Miss Prim of Pop
Daily Mail (UK) 6 January 1989
When Enya does finally get up on stage to perform, it's almost guaranteed that her only movements will be her fingers on the keyboard.
She will sit there almost immobile, pouring her heart out through her fluttering fingertips. Not for her the bouncy bopping of Kylie, or the sweaty leaping of Bros.
Although she is now sailing up the pop charts with her first solo album Watermark, Enya, this fragile girl who has never bought a record in her life and whose roots are steeped in classical and choral sound, is the complete antithesis of the pop heroine.
It is not just the classical clothes, the huge, dreamy eyes and the shy, almost other-worldly demeanour that mark out Enya as unique in the pop world.
It's her music: Four-walled, intense and haunting. Its reverberating vocals and its Latin and Gaelic lyrics make you think of great cathedral choirs and ancient Celtic pagan ceremonies rather than black leather, rebellion and bubble gum.
It is difficult to say just why this semi-classical music has hit a chord with today's pop market. Yet it has. Last October her single, Orinoco Flow, became the year's most unlikely number one.
And Enya doesn't know why. She doesn't like pop music, she doesn't understand it, she finds it depressing and frightening and downright confusing.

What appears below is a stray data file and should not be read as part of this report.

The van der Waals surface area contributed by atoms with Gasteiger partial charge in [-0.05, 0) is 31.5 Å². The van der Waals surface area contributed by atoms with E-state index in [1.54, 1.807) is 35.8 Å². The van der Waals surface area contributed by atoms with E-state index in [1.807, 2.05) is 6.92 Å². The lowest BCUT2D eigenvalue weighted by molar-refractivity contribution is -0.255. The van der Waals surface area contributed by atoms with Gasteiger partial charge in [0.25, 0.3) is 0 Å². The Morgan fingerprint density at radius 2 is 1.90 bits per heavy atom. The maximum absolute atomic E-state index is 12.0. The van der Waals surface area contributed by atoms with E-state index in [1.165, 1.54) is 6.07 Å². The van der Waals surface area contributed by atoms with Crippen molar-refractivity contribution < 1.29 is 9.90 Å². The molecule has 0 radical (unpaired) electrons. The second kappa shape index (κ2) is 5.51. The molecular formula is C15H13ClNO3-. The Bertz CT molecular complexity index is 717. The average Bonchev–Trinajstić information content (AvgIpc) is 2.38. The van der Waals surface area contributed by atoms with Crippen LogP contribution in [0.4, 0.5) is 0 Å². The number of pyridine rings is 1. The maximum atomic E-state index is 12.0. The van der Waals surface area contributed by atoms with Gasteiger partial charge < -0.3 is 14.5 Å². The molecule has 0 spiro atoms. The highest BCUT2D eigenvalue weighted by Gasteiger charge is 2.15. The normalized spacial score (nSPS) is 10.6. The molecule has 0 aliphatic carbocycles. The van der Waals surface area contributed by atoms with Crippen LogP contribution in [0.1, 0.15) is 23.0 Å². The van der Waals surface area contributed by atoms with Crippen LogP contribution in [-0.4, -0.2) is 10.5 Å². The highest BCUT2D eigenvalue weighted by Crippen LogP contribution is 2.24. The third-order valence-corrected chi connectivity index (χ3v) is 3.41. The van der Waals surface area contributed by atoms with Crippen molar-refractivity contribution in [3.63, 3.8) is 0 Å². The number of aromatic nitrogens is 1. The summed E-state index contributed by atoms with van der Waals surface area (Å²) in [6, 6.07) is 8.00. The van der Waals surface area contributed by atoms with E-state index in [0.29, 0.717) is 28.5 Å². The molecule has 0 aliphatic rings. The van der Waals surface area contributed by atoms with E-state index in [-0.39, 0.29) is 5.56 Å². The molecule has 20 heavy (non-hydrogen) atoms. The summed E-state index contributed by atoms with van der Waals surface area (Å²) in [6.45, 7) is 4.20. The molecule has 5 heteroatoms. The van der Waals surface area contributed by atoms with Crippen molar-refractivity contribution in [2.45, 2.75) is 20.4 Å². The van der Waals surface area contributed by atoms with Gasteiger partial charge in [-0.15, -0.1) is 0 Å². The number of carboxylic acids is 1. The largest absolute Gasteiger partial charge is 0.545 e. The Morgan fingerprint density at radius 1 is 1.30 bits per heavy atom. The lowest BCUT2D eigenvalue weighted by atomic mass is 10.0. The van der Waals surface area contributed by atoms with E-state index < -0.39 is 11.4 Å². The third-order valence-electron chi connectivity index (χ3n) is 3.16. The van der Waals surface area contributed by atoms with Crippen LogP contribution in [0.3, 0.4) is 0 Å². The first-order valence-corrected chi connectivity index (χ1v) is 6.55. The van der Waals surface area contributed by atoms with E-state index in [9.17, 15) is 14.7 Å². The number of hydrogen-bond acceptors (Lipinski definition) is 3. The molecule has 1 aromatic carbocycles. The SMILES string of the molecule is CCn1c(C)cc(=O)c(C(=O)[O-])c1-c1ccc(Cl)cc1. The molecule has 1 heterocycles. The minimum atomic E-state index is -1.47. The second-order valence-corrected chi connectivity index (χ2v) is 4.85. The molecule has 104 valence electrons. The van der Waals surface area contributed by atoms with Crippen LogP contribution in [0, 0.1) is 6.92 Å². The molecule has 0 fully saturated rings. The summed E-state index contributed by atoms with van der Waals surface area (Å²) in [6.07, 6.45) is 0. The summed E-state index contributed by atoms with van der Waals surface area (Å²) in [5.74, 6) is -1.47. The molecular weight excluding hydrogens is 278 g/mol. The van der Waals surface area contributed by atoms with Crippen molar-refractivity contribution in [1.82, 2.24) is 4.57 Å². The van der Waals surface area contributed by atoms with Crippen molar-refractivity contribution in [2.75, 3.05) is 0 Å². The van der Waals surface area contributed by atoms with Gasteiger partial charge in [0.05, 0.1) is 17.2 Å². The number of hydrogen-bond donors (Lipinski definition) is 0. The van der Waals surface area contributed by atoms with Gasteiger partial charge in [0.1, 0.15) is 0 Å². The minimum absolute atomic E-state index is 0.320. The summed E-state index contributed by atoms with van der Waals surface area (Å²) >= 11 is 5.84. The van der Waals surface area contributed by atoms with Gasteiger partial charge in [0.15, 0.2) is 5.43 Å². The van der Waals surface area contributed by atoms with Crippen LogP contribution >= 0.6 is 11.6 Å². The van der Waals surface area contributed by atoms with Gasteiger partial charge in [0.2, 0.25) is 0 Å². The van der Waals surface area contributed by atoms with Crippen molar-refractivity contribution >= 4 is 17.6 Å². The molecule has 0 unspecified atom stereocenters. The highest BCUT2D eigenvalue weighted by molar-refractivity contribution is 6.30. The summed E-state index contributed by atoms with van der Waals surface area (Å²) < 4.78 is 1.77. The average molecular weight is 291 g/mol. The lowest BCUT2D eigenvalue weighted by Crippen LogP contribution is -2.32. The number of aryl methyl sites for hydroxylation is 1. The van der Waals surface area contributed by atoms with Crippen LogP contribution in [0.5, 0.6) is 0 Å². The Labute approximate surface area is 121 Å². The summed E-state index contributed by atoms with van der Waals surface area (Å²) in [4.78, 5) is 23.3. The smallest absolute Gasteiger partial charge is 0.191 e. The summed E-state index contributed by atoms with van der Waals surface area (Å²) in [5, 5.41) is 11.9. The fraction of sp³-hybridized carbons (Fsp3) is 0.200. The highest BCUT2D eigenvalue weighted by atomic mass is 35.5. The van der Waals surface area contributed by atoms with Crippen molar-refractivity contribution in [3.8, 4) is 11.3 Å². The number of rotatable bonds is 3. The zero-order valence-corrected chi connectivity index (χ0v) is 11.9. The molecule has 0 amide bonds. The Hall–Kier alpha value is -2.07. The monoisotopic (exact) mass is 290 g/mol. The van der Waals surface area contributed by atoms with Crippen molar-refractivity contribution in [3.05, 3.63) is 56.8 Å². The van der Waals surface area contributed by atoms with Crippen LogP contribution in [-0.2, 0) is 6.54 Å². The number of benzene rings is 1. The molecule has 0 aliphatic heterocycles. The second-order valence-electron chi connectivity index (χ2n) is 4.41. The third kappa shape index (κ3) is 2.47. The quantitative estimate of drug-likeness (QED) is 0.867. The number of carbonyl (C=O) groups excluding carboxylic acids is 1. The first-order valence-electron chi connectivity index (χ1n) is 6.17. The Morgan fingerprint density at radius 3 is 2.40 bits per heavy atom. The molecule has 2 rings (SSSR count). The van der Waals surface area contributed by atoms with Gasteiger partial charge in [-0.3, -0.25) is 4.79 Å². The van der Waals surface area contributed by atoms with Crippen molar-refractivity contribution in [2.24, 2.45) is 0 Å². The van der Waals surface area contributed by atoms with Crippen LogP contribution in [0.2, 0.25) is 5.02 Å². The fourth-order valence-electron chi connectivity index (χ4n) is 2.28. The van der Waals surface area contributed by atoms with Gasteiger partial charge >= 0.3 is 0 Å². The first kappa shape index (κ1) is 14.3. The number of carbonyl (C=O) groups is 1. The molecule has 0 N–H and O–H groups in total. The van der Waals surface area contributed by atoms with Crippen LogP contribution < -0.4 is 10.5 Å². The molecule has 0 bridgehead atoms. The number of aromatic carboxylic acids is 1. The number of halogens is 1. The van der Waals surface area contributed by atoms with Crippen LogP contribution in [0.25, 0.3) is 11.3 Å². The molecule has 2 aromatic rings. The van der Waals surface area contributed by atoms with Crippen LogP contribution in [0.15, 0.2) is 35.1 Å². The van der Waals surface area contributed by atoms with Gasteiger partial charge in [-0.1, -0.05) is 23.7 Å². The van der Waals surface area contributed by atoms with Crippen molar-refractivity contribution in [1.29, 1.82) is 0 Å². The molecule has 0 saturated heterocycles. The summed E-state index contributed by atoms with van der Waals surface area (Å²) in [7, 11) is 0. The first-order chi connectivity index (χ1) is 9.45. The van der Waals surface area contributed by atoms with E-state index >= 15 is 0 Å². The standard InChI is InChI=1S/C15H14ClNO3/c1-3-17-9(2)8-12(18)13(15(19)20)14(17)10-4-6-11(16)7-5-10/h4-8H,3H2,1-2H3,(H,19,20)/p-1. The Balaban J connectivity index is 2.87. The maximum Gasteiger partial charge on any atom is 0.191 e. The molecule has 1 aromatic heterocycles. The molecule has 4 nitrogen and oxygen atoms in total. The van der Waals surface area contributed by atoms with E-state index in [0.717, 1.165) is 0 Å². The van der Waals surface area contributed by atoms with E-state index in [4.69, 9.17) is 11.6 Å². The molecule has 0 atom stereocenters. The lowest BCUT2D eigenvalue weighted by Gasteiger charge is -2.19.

'I hear today's music in shops and supermarkets and wonder what on earth I'm doing trying to write music,' she says.
'I keep thinking that that (and she says it with utter disgust) type of music is what people really want. I don't like it. But I don't understand how my music can ever compete against it.
'I'm too different. When we were recording Watermark, I would often go into the studio after hearing the latest songs in the street and say "What are we doing here?"
'Nicky (Nick Ryan, Enya's manager and producer) and I were constantly fighting because I couldn't believe that this was really going to sell!'
Enya is a quite extraordinarily beautiful, waif-like girl of 27 with huge eyes and a lilting Irish voice.
Her world is her recording studio, and she appears disinterested in anything else. It's understandable, in a way, because music has always been her life.
Enya's father used to be in a band before he bought a pub, where he still entertains, and her mother also played in a dance band before becoming a music teacher. As she was growing up, Enya's mother used to take her - along with her eight brothers and sisters - to local competitions. At college, Enya studied classical music and piano, and she was determined to be a music teacher. She never got near a classroom, of course.
Instead, in 1980, Enya joined the Irish group Clannad - most famous for its haunting theme music to the series Harry's Game - as its keyboard player.
Clannad was a family group, made up of her two eldest brothers, a sister and an uncle. Within two years Enya was fighting with her family, and in 1982 she left Clannad to go solo.
Looking back at those two years, she believes she was never right for Clannad. 'They were my family,' she says, 'but I hardly knew them.